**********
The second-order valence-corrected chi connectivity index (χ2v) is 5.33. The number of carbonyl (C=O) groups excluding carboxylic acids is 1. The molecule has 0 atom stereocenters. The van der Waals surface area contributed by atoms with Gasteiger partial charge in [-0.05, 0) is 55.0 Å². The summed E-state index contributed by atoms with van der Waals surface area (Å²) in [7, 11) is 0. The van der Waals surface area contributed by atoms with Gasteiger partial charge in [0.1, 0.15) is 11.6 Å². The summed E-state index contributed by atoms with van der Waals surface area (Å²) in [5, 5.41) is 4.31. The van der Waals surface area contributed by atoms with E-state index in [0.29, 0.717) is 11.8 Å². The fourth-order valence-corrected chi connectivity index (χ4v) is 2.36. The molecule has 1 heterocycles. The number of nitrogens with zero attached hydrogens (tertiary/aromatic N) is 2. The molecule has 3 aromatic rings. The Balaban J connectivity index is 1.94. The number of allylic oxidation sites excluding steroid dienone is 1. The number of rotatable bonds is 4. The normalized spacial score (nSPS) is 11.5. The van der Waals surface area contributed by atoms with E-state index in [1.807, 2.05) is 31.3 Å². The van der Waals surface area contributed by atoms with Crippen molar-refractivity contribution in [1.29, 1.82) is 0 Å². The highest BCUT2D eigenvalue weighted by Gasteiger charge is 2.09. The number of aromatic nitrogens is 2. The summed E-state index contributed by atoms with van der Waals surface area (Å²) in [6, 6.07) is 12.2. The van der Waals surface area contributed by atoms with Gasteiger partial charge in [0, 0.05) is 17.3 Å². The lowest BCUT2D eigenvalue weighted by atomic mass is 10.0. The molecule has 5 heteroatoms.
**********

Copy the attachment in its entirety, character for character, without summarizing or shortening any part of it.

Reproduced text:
The second-order valence-corrected chi connectivity index (χ2v) is 5.33. The number of carbonyl (C=O) groups excluding carboxylic acids is 1. The molecule has 0 atom stereocenters. The van der Waals surface area contributed by atoms with Gasteiger partial charge in [-0.05, 0) is 55.0 Å². The summed E-state index contributed by atoms with van der Waals surface area (Å²) in [7, 11) is 0. The van der Waals surface area contributed by atoms with Gasteiger partial charge in [0.1, 0.15) is 11.6 Å². The summed E-state index contributed by atoms with van der Waals surface area (Å²) in [5, 5.41) is 4.31. The van der Waals surface area contributed by atoms with E-state index in [0.29, 0.717) is 11.8 Å². The fourth-order valence-corrected chi connectivity index (χ4v) is 2.36. The molecule has 1 heterocycles. The number of nitrogens with zero attached hydrogens (tertiary/aromatic N) is 2. The molecule has 3 aromatic rings. The Balaban J connectivity index is 1.94. The number of allylic oxidation sites excluding steroid dienone is 1. The number of rotatable bonds is 4. The normalized spacial score (nSPS) is 11.5. The van der Waals surface area contributed by atoms with E-state index in [1.807, 2.05) is 31.3 Å². The van der Waals surface area contributed by atoms with Crippen molar-refractivity contribution in [1.29, 1.82) is 0 Å². The highest BCUT2D eigenvalue weighted by Gasteiger charge is 2.09. The number of aromatic nitrogens is 2. The summed E-state index contributed by atoms with van der Waals surface area (Å²) in [6, 6.07) is 12.2. The van der Waals surface area contributed by atoms with Gasteiger partial charge in [0, 0.05) is 17.3 Å². The lowest BCUT2D eigenvalue weighted by atomic mass is 10.0. The molecule has 5 heteroatoms.